The Vatican has a long memory, and that helps explain its less-than-enthusiastic response to Al Gore’s Nobel Peace Prize.
The day Gore was announced as a winner, the Vatican newspaper covered the story in a single sentence, buried on an inside page.
Then at a Catholic meeting in Pisa last Friday, Cardinal Renato Martino let slip a rather caustic remark. “Allow me to express well-founded puzzlement over how and to whom the Nobel Peace Prizes are assigned — even if they have gone to very worthy people in previous years.” Ouch. He never mentioned Gore by name, but the message was clear.
Why the antipathy? After all, Gore’s concern about global warming seems to be echoed in recent remarks by Pope Benedict and other Vatican officials, and Cardinal Martino’s own Justice and Peace council hosted a Vatican conference on climate change earlier this year.
The answer goes back to a Vatican-U.S. ice age under the Clinton administration. The year was 1994, the place was Cairo, and I was there covering the Vatican’s participation in the International Conference on Population and Development. The Vatican delegation was chiefly concerned over proposed language that would accept abortion as a method of family planning, and saw the U.S. administration as pushing that agenda at the Cairo conference.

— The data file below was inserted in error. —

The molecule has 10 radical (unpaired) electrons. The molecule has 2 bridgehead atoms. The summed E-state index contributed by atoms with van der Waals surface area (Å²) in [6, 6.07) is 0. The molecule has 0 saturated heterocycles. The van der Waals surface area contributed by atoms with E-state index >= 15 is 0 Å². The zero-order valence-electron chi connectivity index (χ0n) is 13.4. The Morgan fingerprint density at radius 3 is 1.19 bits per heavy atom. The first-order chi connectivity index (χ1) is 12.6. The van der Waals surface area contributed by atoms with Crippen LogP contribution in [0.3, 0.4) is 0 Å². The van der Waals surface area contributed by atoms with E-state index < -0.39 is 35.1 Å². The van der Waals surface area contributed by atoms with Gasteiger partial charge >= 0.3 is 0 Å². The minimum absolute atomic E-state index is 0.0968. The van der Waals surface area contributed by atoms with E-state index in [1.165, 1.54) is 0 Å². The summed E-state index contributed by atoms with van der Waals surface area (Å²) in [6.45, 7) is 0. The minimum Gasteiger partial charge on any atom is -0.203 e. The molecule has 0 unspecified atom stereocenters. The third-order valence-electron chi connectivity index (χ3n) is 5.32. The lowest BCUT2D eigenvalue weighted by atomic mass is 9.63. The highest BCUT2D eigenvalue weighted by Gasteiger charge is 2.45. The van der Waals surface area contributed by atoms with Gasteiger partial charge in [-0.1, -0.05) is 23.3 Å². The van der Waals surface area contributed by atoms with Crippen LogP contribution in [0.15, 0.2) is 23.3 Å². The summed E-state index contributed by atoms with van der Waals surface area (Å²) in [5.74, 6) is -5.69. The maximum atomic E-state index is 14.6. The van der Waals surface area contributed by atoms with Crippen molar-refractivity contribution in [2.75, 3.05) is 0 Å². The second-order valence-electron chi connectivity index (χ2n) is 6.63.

At a key point in the debate, Gore, then-vice president and the head of the U.S. delegation to Cairo, sat down for a private meeting with Cardinal Martino, the head of the Vatican delegation. Few details were made public, but there was not a meeting of the minds.
The Vatican thought Gore was being duplicitous. He had insisted that the United States was not trying to have abortion recognized as an international right, and said assertions to the contrary were “outrageous allegations.” But the Vatican spokesman, Joaquin Navarro-Valls, suggested this was just a pose. “The draft document, which finds in this American administration one of its strongest sponsors, contradicts the words of Vice President Gore,” Navarro-Valls told reporters.
The clash was unusually public and left a bitter aftertaste … one that still lingers.